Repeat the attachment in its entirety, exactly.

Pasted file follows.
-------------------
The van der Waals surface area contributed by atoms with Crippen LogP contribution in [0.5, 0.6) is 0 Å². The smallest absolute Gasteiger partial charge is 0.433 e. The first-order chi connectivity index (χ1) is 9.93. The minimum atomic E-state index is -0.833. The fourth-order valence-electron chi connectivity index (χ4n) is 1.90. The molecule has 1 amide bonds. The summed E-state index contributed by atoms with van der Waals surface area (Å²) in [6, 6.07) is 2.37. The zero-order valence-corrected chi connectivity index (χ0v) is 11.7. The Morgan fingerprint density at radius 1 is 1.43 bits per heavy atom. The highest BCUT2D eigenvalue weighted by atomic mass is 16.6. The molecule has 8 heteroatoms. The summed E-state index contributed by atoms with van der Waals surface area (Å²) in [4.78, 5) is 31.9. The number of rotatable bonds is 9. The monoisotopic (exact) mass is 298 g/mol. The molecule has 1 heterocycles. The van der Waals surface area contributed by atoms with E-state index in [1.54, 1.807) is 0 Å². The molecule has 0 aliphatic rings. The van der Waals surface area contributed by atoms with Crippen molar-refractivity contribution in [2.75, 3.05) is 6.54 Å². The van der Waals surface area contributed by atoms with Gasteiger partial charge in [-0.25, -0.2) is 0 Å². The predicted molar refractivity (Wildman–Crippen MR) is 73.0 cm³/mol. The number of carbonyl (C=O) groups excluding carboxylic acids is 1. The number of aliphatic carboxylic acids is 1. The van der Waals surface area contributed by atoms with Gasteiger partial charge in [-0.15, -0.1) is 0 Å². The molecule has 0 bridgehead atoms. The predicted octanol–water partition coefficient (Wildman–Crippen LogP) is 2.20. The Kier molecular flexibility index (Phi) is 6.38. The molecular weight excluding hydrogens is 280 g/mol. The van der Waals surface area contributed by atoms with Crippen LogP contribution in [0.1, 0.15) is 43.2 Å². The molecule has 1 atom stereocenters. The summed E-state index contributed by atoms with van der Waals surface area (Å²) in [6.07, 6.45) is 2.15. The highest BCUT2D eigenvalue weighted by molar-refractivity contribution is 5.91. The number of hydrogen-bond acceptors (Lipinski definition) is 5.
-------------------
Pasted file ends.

The van der Waals surface area contributed by atoms with Crippen LogP contribution in [0.5, 0.6) is 0 Å². The smallest absolute Gasteiger partial charge is 0.433 e. The first-order chi connectivity index (χ1) is 9.93. The minimum atomic E-state index is -0.833. The fourth-order valence-electron chi connectivity index (χ4n) is 1.90. The molecule has 1 amide bonds. The summed E-state index contributed by atoms with van der Waals surface area (Å²) in [6, 6.07) is 2.37. The zero-order valence-corrected chi connectivity index (χ0v) is 11.7. The Morgan fingerprint density at radius 1 is 1.43 bits per heavy atom. The highest BCUT2D eigenvalue weighted by atomic mass is 16.6. The molecule has 8 heteroatoms. The summed E-state index contributed by atoms with van der Waals surface area (Å²) in [4.78, 5) is 31.9. The number of rotatable bonds is 9. The monoisotopic (exact) mass is 298 g/mol. The molecule has 1 heterocycles. The van der Waals surface area contributed by atoms with E-state index in [1.54, 1.807) is 0 Å². The molecule has 0 aliphatic rings. The van der Waals surface area contributed by atoms with Crippen molar-refractivity contribution in [2.75, 3.05) is 6.54 Å². The van der Waals surface area contributed by atoms with Gasteiger partial charge in [-0.25, -0.2) is 0 Å². The predicted molar refractivity (Wildman–Crippen MR) is 73.0 cm³/mol. The number of carbonyl (C=O) groups excluding carboxylic acids is 1. The number of aliphatic carboxylic acids is 1. The van der Waals surface area contributed by atoms with Gasteiger partial charge in [-0.15, -0.1) is 0 Å². The molecule has 0 bridgehead atoms. The predicted octanol–water partition coefficient (Wildman–Crippen LogP) is 2.20. The Kier molecular flexibility index (Phi) is 6.38. The molecular weight excluding hydrogens is 280 g/mol. The van der Waals surface area contributed by atoms with Crippen LogP contribution in [0.1, 0.15) is 43.2 Å². The molecule has 1 atom stereocenters. The summed E-state index contributed by atoms with van der Waals surface area (Å²) in [6.07, 6.45) is 2.15. The highest BCUT2D eigenvalue weighted by molar-refractivity contribution is 5.91. The number of hydrogen-bond acceptors (Lipinski definition) is 5.